With all of the bad economic news floating through the media and the internet, one region has stood out as beacon of hope and inspiration. The San Francisco Bay Area continues to see job growth and economic activity unlike any other region in the country. As an investor, operator and developer of commercial real estate, our analysis is greatly concerned with job growth for it is a driver of office space users and industrial space demand. Our firm has spent a lot of time exploring the economic drivers of the SF Bay Area and have tried to understand whether it is being driven by a tech bubble or a real economic miracle unlike any other region in the United States.
It is clear that technology sector jobs are a driver. In the city alone, the information sector, including Internet stars like Twitter, Zynga and Dropbox, is 20 percent bigger since 2008; information technology services expanded headcount by 13 percent; and chemical — mostly biotechnology — expanded employment by more than 8 percent, said Ted Egan, chief economist with the San Francisco city controller’s office. The commercial brokerage firm Jones Lang LaSalle found that of 4.6 million square feet of office space leased in San Francisco in the first six months 2011, 1.6 million was taken by technology companies. However, our research indicates there is much more going on in the San Francisco commercial real estate market than a repeat of the tech bubble of early last decade.
From a real estate perspective, the second quarter of 2011 proved to be one of the most active quarters for the San Francisco office market in over four years, with 677,286 SF of positive net absorption. As office properties regain value, rising tenant demand and transaction activity continue to influence decreasing vacancy and availability. The office recovery continues to gain traction as rental rate acceleration and absorption reach pre-Great Recession levels. As a result of growing tenant demand and market activity, available space dropped to the lowest amount witnessed since third quarter 2008, currently at 12.6 MSF. Available sublease space is becoming harder to find, as early to mid-stage tech companies target value opportunities. Vacant space is at the lowest level in over two years, currently standing at 10.4 MSF.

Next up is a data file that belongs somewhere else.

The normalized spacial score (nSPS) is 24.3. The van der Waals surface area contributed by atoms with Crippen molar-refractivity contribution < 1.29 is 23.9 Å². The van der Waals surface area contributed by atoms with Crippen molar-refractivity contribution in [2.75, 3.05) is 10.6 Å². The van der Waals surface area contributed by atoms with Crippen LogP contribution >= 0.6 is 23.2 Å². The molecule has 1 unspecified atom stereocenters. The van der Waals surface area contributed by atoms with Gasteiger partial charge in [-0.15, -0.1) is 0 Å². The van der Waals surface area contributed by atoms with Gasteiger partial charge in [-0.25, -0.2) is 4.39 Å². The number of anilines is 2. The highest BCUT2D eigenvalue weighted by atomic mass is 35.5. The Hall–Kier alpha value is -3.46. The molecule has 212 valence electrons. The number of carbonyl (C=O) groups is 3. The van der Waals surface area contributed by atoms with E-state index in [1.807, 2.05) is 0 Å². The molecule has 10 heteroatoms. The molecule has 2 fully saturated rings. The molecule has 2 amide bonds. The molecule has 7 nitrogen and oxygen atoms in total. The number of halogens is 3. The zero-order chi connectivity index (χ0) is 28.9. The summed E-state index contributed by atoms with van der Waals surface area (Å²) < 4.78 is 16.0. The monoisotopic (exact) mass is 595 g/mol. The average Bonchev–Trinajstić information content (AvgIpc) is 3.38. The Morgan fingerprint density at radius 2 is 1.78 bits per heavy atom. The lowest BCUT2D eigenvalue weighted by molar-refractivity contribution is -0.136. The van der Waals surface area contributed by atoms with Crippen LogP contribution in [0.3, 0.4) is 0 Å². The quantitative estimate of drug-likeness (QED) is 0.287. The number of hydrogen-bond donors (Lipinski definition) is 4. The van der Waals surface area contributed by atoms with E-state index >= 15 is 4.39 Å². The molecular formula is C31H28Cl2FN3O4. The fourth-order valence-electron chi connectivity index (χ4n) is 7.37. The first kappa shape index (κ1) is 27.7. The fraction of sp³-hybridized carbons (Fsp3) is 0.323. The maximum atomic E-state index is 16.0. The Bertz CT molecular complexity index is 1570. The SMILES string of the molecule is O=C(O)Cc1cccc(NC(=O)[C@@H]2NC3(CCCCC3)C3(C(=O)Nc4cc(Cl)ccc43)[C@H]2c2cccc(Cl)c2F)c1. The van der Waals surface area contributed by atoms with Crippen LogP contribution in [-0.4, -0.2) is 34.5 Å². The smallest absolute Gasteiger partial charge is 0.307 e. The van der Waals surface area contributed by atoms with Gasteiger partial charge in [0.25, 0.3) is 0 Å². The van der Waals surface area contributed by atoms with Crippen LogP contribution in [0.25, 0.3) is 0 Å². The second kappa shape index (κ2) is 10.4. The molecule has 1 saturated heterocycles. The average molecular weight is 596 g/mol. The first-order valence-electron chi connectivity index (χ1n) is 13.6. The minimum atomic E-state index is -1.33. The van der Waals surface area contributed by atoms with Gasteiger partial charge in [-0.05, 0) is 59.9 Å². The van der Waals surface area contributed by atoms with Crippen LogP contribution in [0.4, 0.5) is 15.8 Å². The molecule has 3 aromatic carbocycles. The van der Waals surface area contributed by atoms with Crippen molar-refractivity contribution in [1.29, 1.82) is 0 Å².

As an investor, our focus has been to dive into these numbers and appreciate which sectors of the economy are drivers. Clearly tech is an important driver but it is not the most important driver. Rather, San Francisco hospitals inject $15.3 billion a year into the economy, account for nearly 99,000 jobs or about 18 percent of the city’s workforce, making the industry one of the healthiest in the city’s economy, according to a report released today. Tourism and hospitality is considered the city’s largest industry for the number of direct and indirect jobs they generate, but a strong case can be made that more spending comes from San Francisco’s vigorous medical industry. Not only do hospitals spend money on wages, benefits and supplies, the employees and companies they pay also support the local economy.
“The growth in medicine, biotech and teaching hospitals has been below the radar to most people. Maybe that’s because for many decades we’ve said tourism is our No. 1 industry,” said Jim Lazarus, vice president of the San Francisco Chamber of Commerce. ￼￼￼￼￼”Clearly tourism is an important part of the economy that brings in new dollars every day, but it’s clear that our growth in the past decade has been in medicine.” On top of that are the construction jobs – $4.9 billion over four years,” he said, referring to a construction boom resulting from the demand for newer and larger medical centers and state mandates requiring earthquake retrofitting of hospitals. “And health care jobs on average pay almost 22 percent higher than other jobs in the city.”
Unlike other sectors of the economy, many jobs in health care can’t be usurped by outsourcing or technology.
“These jobs aren’t going anywhere,” said Steven Rousso, principal with HFS Consultants, an Oakland financial consulting firm for clinics and hospitals. “They’re here to stay and are only going to grow as health care becomes a larger percent of” gross domestic product.
Clearly, San Francisco is one the hardest markets to penetrate in terms of real estate investment. However, we believe that there are quality opportunities for both development and acquisition and continue to actively pursue those opportunities.